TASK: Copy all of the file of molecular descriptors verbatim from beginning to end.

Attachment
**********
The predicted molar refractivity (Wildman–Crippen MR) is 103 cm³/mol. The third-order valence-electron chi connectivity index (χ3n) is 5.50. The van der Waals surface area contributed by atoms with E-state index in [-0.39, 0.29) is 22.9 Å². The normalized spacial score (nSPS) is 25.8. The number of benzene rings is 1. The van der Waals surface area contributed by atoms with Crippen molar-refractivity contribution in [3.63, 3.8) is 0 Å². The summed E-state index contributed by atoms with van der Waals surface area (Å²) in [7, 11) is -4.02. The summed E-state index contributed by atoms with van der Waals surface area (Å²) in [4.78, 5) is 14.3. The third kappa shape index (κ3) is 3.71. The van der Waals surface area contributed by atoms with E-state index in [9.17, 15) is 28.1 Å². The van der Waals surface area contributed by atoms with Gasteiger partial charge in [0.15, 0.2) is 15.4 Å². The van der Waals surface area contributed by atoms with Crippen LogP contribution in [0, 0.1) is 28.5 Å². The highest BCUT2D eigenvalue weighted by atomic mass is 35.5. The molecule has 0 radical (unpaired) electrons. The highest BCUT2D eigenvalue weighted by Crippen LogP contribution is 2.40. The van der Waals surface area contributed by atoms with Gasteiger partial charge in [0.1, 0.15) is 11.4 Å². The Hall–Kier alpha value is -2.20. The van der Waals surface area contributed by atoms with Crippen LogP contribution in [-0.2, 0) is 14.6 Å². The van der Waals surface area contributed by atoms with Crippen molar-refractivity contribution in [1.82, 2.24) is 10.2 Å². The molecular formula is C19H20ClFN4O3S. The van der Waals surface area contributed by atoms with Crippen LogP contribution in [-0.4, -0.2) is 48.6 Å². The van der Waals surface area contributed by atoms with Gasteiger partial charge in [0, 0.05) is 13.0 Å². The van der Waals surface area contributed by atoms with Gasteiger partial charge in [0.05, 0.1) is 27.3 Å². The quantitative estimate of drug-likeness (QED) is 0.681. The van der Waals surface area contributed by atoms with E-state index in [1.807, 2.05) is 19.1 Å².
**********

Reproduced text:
The predicted molar refractivity (Wildman–Crippen MR) is 103 cm³/mol. The third-order valence-electron chi connectivity index (χ3n) is 5.50. The van der Waals surface area contributed by atoms with E-state index in [-0.39, 0.29) is 22.9 Å². The normalized spacial score (nSPS) is 25.8. The number of benzene rings is 1. The van der Waals surface area contributed by atoms with Crippen molar-refractivity contribution in [3.63, 3.8) is 0 Å². The summed E-state index contributed by atoms with van der Waals surface area (Å²) in [7, 11) is -4.02. The summed E-state index contributed by atoms with van der Waals surface area (Å²) in [4.78, 5) is 14.3. The third kappa shape index (κ3) is 3.71. The van der Waals surface area contributed by atoms with E-state index in [9.17, 15) is 28.1 Å². The van der Waals surface area contributed by atoms with Gasteiger partial charge in [0.15, 0.2) is 15.4 Å². The van der Waals surface area contributed by atoms with Crippen LogP contribution in [0, 0.1) is 28.5 Å². The highest BCUT2D eigenvalue weighted by atomic mass is 35.5. The molecule has 0 radical (unpaired) electrons. The highest BCUT2D eigenvalue weighted by Crippen LogP contribution is 2.40. The van der Waals surface area contributed by atoms with Gasteiger partial charge in [0.1, 0.15) is 11.4 Å². The Hall–Kier alpha value is -2.20. The van der Waals surface area contributed by atoms with Crippen LogP contribution in [-0.2, 0) is 14.6 Å². The van der Waals surface area contributed by atoms with Crippen molar-refractivity contribution in [1.82, 2.24) is 10.2 Å². The molecular formula is C19H20ClFN4O3S. The van der Waals surface area contributed by atoms with Crippen LogP contribution in [-0.4, -0.2) is 48.6 Å². The van der Waals surface area contributed by atoms with Gasteiger partial charge in [0, 0.05) is 13.0 Å². The van der Waals surface area contributed by atoms with Gasteiger partial charge in [0.05, 0.1) is 27.3 Å². The quantitative estimate of drug-likeness (QED) is 0.681. The van der Waals surface area contributed by atoms with E-state index in [1.807, 2.05) is 19.1 Å².